Another cause of appetite loss is impaction due to substrate consumption. To avoid this problem, try housing your bearded dragons on washable terrarium liners instead of sand.
While it’s always best to eliminate illness or environmental stressors as reasons why a bearded dragon won’t eat, some bearded dragons (and other reptiles, too) are just plain fussy when it comes to mealtime. This brings us to the last factor that affects beardie eating habits…
5. Diet– Wild bearded dragons enjoy an incredibly diverse diet of countless plants, invertebrates, and even the occasional small lizard or rodent. Unfortunately, because of this, they can get bored of a monotonous diet. Luckily, there’s a quick, affordable, and easy solution to this problem– dubia roaches!
What Can You Do to Stimulate Your Bearded Dragon’s Appetite?
If you’re still wondering “why won’t my bearded dragon eat?” and you’ve ruled out environmental stressors and illness, it’s probably time to switch up their food source. They may have naturally lost interest in their current feed because it lacks certain vitamins, minerals, and nutrients.
The enthusiasm your beardie will show for live, nutrient-packed feeder insects like dubia roaches and superworms will surprise you! Getting to play out their natural desire to hunt down prey is also immensely beneficial for their mental and emotional wellbeing.
Why Dubias are Perfect for Persnickety Eaters
If you’re still asking yourself “why won’t my bearded dragon eat?” – try incorporating dubia roaches into their regular diet!
Nutrition– Dubia roaches are high in calcium and protein and feature a much better calcium-to-phosphorus ratio than other popular feeders like crickets. Supplementation will still be necessary with dubias, but it will be much lower than with a diet of primarily crickets.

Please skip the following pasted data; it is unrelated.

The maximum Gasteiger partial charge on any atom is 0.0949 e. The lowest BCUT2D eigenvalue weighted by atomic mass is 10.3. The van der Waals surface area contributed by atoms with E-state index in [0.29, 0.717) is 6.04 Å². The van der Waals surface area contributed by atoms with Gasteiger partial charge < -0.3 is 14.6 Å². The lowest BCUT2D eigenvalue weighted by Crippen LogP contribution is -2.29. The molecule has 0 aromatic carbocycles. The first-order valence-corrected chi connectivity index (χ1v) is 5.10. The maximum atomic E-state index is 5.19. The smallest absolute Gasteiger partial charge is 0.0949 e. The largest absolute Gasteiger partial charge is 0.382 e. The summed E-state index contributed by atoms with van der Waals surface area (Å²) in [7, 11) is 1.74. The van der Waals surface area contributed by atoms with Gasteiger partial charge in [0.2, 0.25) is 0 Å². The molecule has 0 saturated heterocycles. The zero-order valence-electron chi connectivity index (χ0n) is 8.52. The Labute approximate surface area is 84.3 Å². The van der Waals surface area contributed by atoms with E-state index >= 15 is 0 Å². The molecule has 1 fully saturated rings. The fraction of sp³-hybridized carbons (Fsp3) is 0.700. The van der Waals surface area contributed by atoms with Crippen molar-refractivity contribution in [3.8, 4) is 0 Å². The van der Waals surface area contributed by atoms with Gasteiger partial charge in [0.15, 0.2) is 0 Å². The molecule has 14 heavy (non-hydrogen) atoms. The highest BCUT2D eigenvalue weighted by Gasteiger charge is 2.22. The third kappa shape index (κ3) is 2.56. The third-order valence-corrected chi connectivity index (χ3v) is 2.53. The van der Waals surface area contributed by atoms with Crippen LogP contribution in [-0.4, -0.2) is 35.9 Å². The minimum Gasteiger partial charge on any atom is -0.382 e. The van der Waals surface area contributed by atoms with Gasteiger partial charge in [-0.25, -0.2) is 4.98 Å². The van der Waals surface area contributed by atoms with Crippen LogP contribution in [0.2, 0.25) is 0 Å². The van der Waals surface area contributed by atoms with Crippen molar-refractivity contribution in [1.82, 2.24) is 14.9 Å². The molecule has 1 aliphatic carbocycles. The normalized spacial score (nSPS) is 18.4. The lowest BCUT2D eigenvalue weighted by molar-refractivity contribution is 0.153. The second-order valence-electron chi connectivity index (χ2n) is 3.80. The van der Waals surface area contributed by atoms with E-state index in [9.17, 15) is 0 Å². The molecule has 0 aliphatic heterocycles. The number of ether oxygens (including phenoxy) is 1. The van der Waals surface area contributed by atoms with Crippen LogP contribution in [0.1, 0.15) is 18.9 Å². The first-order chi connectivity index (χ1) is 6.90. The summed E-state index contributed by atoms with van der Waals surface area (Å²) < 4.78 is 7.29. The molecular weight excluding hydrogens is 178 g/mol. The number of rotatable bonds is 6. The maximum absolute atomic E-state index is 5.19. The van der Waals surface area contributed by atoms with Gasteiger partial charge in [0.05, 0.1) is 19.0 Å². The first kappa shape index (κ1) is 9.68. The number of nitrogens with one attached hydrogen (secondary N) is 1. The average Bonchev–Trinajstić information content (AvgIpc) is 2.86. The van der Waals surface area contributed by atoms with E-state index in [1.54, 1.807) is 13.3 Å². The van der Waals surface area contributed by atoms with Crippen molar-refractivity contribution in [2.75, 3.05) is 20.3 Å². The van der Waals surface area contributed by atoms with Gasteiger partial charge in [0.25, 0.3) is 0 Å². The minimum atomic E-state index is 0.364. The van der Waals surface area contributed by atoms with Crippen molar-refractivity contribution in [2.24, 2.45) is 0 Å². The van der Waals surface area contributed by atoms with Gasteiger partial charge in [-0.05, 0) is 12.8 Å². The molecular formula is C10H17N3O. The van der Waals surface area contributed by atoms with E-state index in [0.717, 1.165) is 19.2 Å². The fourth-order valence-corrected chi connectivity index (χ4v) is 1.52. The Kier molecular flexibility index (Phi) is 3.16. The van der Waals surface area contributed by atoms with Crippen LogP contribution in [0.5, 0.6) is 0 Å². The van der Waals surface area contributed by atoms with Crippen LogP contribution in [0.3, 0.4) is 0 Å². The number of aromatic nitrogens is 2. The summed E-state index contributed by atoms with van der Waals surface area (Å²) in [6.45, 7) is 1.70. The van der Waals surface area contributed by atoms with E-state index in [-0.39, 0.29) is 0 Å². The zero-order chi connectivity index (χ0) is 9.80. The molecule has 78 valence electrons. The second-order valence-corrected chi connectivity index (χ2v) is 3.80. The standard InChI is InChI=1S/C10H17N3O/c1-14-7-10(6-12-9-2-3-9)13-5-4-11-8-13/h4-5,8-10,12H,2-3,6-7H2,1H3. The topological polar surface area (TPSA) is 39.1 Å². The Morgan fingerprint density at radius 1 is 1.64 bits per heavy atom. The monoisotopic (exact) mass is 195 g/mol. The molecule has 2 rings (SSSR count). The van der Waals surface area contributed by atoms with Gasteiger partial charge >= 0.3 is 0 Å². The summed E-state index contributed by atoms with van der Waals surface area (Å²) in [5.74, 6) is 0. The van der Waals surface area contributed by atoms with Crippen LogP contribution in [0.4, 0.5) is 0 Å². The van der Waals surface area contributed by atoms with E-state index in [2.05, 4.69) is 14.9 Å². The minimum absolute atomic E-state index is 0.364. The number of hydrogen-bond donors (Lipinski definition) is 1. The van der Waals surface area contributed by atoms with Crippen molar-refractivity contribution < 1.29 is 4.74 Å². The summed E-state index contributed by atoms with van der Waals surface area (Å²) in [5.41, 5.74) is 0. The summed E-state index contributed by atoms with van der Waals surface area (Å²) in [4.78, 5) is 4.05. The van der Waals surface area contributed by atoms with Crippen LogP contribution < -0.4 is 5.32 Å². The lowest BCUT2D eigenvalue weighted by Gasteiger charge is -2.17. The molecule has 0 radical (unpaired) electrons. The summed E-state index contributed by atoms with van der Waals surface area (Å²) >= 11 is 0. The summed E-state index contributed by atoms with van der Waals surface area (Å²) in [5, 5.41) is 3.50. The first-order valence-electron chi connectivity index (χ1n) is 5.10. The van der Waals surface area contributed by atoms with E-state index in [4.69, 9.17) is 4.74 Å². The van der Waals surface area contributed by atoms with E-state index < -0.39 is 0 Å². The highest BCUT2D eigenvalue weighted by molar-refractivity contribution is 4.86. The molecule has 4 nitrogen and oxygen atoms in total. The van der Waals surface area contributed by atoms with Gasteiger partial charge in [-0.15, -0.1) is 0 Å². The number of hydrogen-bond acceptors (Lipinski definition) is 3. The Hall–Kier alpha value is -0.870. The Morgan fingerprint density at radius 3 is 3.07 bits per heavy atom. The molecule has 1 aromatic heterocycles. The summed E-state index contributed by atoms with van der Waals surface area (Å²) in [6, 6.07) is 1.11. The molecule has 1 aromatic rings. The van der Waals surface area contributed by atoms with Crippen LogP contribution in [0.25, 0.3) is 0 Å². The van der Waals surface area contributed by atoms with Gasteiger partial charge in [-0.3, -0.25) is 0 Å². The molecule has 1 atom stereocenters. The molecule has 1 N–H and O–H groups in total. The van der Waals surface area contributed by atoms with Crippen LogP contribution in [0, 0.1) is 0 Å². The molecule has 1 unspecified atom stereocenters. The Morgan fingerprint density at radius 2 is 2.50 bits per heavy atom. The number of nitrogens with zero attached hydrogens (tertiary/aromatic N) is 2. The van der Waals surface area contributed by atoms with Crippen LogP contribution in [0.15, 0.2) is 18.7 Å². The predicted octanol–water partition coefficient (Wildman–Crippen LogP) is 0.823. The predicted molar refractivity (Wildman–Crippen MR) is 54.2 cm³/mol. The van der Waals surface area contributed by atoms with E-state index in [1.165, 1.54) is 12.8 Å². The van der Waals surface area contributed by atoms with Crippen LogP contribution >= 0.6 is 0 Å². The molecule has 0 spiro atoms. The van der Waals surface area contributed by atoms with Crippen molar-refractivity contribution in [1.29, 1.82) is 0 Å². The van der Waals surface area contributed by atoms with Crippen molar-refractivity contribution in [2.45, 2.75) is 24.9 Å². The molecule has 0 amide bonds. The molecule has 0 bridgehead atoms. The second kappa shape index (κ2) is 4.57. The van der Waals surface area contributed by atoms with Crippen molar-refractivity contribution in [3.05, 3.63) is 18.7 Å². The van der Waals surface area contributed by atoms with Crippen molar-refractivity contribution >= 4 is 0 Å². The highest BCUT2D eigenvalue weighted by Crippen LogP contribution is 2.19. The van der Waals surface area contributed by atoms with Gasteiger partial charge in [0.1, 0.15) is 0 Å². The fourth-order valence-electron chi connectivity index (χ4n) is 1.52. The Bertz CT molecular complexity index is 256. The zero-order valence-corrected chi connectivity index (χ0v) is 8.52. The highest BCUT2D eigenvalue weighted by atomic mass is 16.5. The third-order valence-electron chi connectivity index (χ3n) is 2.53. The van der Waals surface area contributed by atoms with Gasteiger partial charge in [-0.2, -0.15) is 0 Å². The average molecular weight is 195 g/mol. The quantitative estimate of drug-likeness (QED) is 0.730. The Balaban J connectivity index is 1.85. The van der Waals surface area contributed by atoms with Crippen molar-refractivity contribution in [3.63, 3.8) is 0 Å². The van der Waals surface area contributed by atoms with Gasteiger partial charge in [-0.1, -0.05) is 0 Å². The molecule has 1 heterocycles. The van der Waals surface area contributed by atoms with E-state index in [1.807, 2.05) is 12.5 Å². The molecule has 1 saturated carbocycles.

>>To learn more about the nutritional difference between crickets and dubia roaches, read our blog, Why Dubias? <<
Gut load-ability– Gut loading is the practice of filling your feeder insects with whichever vitamins, minerals, and nutrients you want your beardie to load up on. Dubias are perfect for gut loading because their digestive system can hold 2-3 times their body weight!
>>Interested in learning more about gut loading, and more importantly, how to do it? Read our blog, What is Gut Loading, and How Does it Help Your Reptile?<<
Beardies love them– Why do bearded dragons love dubia roaches?
- They are easier to digest than crickets and other feeder insects
- They can be purchased in the perfect size for your pet
- And they are an interactive food that is a whole lot of fun to chase down and devour
Get Your Beardie to Feast Today
Hopefully we’ve helped you answer the question “why won’t my bearded dragon eat?”. If you’re ready to help your dragon find their love for food again, it’s time to pick up some dubia roaches right away! Remember, it’s our responsibility as reptile keepers to ensure our pets have a happy and healthy life. We personally couldn’t think of a better way to provide a nutrient-rich diet that is fun to eat than with dubia roaches… it’s actually the exact reason why we got into dubia roach breeding in the first place!